For You, Sleepsleeper is available through How Is Annie Records and Tigernet.


Young Person’s Guide to Kyle Bobby Dunn

I’m going to have to confess to two things straight off the bat:

  1. When I first saw the name Kyle Bobby Dunn, I made all manner of immediate assumptions about being in for some straight up country music. Which I don’t like.
  2. When I realised it was instrumental ambient drone that has a total duration of nearly two hours, I thought oh no, it’s worse!

Wrong. On both counts. It’s necessary for me to note these things because I like being surprised, and I probably wouldn’t mention at all that I expected this was going to be a challenge for me to listen to if that indeed had been the way things turned out.

Young Person’s Guide is possibly about as spacious as music can get, literally and figuritively. Spanning two discs, its twelve tracks run from anywhere between two minutes (Last Minute Jest) and 17½ (opening track, Butel), with a median of 10 minutes. Statistics aren’t necessarily important, of course, but they are relevant in so far as I often lose patience with minimalist instrumental pieces after about two minutes; yet here I didn’t. I’m going to try and figure out why (and therein lies the actual challenge).

While I do that, take the opportunity for it to be self-evident:

I’ll start by mentioning one of the key things I learned this year, via explorations of various genres that I had  previously overlooked or outright dismissed, was that at times I have difficulty appreciating  subtlety in music. But, in a connection that I’m going to have to forgo explaining in favour of succinctness, the first thing that sprung to mind when I started trying to think of how to talk about such a unique, expansive and yet self-contained, body of work,  was the visual work (films) of Wong Kar Wai.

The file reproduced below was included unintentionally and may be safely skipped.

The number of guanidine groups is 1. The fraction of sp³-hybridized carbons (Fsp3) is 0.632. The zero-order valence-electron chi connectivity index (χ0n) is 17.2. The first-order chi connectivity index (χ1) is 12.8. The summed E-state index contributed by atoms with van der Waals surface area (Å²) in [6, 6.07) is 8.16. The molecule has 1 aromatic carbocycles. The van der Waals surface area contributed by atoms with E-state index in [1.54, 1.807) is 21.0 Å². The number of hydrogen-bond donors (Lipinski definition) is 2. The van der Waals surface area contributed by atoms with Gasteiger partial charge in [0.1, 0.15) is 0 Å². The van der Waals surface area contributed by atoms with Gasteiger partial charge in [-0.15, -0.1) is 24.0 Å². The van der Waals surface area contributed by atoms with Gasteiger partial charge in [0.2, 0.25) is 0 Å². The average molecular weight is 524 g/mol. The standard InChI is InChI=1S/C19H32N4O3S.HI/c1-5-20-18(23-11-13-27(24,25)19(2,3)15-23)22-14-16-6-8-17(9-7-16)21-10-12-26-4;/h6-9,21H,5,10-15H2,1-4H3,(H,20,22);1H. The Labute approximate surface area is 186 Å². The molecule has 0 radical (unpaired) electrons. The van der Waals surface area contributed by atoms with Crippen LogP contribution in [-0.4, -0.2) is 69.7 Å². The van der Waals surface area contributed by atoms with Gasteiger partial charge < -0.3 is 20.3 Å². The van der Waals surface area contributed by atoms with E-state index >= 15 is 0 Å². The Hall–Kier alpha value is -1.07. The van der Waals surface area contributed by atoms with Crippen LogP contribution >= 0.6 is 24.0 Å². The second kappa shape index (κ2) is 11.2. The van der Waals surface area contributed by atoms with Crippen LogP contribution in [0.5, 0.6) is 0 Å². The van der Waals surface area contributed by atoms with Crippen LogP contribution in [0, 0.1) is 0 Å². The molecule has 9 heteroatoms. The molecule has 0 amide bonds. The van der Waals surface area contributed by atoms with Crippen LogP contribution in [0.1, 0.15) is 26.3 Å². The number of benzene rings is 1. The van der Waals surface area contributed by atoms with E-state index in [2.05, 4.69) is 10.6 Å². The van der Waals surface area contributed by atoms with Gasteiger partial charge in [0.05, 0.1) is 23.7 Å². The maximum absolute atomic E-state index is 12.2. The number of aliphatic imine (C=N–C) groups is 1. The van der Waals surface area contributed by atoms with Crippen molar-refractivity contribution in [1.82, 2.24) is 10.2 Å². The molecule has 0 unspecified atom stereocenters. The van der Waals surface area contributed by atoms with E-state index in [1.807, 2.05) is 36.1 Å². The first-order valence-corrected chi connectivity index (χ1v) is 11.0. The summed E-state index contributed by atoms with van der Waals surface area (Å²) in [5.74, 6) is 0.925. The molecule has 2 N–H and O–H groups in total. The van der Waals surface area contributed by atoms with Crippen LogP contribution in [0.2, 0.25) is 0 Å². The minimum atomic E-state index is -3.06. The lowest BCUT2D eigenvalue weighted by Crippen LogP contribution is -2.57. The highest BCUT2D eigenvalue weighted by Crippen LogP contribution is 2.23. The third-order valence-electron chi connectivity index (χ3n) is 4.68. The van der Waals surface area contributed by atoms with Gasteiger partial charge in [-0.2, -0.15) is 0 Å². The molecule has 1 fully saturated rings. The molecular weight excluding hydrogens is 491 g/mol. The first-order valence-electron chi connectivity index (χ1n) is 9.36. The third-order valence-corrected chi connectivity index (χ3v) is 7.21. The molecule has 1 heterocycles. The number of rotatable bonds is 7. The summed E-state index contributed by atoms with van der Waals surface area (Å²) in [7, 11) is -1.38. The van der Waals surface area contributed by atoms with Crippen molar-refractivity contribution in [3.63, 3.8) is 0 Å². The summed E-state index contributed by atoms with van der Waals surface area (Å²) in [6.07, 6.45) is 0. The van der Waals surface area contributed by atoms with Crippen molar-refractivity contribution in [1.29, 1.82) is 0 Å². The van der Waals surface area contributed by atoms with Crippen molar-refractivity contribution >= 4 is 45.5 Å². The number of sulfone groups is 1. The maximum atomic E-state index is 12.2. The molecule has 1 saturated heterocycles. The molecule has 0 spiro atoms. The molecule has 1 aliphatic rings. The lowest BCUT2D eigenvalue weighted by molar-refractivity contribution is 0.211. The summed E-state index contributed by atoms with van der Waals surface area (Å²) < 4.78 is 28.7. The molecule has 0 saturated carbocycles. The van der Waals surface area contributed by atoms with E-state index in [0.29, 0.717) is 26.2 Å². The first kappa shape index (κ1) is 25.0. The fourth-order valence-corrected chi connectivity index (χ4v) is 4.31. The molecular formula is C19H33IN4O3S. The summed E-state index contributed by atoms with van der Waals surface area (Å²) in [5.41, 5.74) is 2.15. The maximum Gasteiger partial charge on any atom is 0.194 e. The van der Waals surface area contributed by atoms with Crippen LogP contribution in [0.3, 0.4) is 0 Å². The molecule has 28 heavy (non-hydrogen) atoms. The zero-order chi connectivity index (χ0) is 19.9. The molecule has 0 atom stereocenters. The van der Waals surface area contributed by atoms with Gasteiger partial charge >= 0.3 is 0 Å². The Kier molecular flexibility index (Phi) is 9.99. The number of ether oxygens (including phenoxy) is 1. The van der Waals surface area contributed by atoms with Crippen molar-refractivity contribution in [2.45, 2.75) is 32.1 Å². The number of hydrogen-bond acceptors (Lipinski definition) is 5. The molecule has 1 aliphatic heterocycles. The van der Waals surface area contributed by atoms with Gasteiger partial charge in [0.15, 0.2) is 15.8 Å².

Unsurprisingly, subtlety is a little easier to detect in visual artistry, because you’re talking about the things that accompany the obvious –  a glance, a slight gesture, a leaf falling in the background…myriad different things that are almost imperceptible but can add up to a single moment creating lasting effect, either in mood, tone, atmosphere or emotion. This album, to me, is the musical equivalent of that form of aesthetic storytelling, wherein you can’t talk about style vs substance because subtlety and style work as substance.

YPG works well enough when kept at a distance and left to act purely as an ambient album. It is, to use inadequately generic terms, soothing, pretty and atmospheric, but it was when I gave it my full and undivided attention that I began to notice something else. Quite a lot of something else that it simply won’t do to describe as complacently. So here’s my stumbling block: how do I convey, in words, the almost elusive nuances in music that work to effectively shift your perception around, albeit in small degress;  and that draw your attention to a seemingly minor sound that would have gone completely unnoticed had your attentions been – even fleetingly – elsewhere?

I really can’t, because it meant the stories I heard evolved with each listen, and I feel certain that different people will notice different things. Consider a song  to be a character unto itself, one that lets you get to know it slowly but surely, and that perhaps these characters are capable of revealing different aspects to each and every person that spends a little time with them.

Those are, I should point out, some of the reasons I made a direct link to the films of WKW. Time and space are slightly different entities in them. Often the sequence of events, while never requiring outright deciphering, aren’t entirely linear; so as a member of the audience you need to participate in the story, move forward from simply being an observer and, in particular, learn to understand the subtleties of each character to get a good idea of the whole story. The key is, though, your understanding of others is generally developed by way of how well you know yourself. Ultimately, perhaps that is why this wasn’t the challenge I expected it to be, for what is getting to know someone or something if not, in part, a little journey of self-discovery as well?